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War

"Are Trees of the Field Human?"

Deuteronomy 20:19 forbids the chopping down of fruit trees during war-time, and offers the cryptic explanation כי האדם עץ השדה (ki ha-adam etz hasadeh), but what does this mean?[1]

Dr.

Shai Secunda

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Keeping Excrement out of God's Presence

The Torah requires all Israelite soldiers to carry a shovel with them for covering their feces, outside the war camp, because God is in the camp. Jewish interpreters have grappled with the meaning of this law: the Qumranites and Karaites assume feces must be impure, the rabbis extend the law to prayer and Torah study, and some medievalist interpreted the law homiletically, as a goad towards maintaining human decency at all times, even during war.

Prof.

Alan Cooper

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Honoring the Death of Soldiers

The concept of heroic death is conspicuously absent in Bible. This sharply contrasts with ancient Near Eastern and Greek tropes, as well as with the book of Maccabees and modern day commemorations such as Israel’s Yom Hazikaron and America’s Memorial Day. How should we understand this difference?[1]

Dr.

Jacob L. Wright

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An Ancient Precedent for the Yom Kippur War?

Two Roman conquests of Jerusalem (Pompey in 63 B.C.E. and Sosius in 37 B.C.E.) purportedly happened on “the day of the fast,” during which the Jews barely defended themselves. Is this a reference to Yom Kippur and why didn’t the Jews defend themselves?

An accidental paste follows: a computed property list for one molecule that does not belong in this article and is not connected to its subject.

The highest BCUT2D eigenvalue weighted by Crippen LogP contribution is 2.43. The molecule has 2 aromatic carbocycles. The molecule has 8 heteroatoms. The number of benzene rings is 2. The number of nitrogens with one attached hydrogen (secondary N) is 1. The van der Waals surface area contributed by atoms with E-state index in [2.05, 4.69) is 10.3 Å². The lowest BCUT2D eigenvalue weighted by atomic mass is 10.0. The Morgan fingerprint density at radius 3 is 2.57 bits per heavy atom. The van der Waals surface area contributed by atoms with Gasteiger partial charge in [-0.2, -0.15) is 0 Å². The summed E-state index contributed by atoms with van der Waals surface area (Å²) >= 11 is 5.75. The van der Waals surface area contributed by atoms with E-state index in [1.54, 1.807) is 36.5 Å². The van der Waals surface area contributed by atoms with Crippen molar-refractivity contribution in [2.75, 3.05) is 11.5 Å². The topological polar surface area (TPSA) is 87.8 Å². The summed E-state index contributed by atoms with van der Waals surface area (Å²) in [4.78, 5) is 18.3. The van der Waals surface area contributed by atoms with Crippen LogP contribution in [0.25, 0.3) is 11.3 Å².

Dr.

Nadav Sharon

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The Midianite War: Where Is Joshua?

Project TABS Editors

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What Caused the War Between the Kings? Philo's Dual Interpretation

In his account of Abraham’s life, the first-century thinker Philo of Alexandria skillfully interprets the bewildering details in the story of the war between the four and five kings. Understanding the tale on a literal and allegorical level, he offers intriguing suggestions about what motivates both powerful rulers and forces within the soul.

Dr.

Ellen Birnbaum

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Maimonides' Purim and Chanukah Message of Peace

Both Chanukah and Purim are celebrations of Jewish victory over their enemies. Nevertheless, in the Mishneh Torah, Maimonides, making use of aggada, turns these into holidays of peace.[1]

Prof.

Menachem Kellner

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The Megillat Esther Massacre

Confronting the description in Megillat Esther of the Jews killing 75,000 including women and children

Prof.

Meylekh (PV) Viswanath

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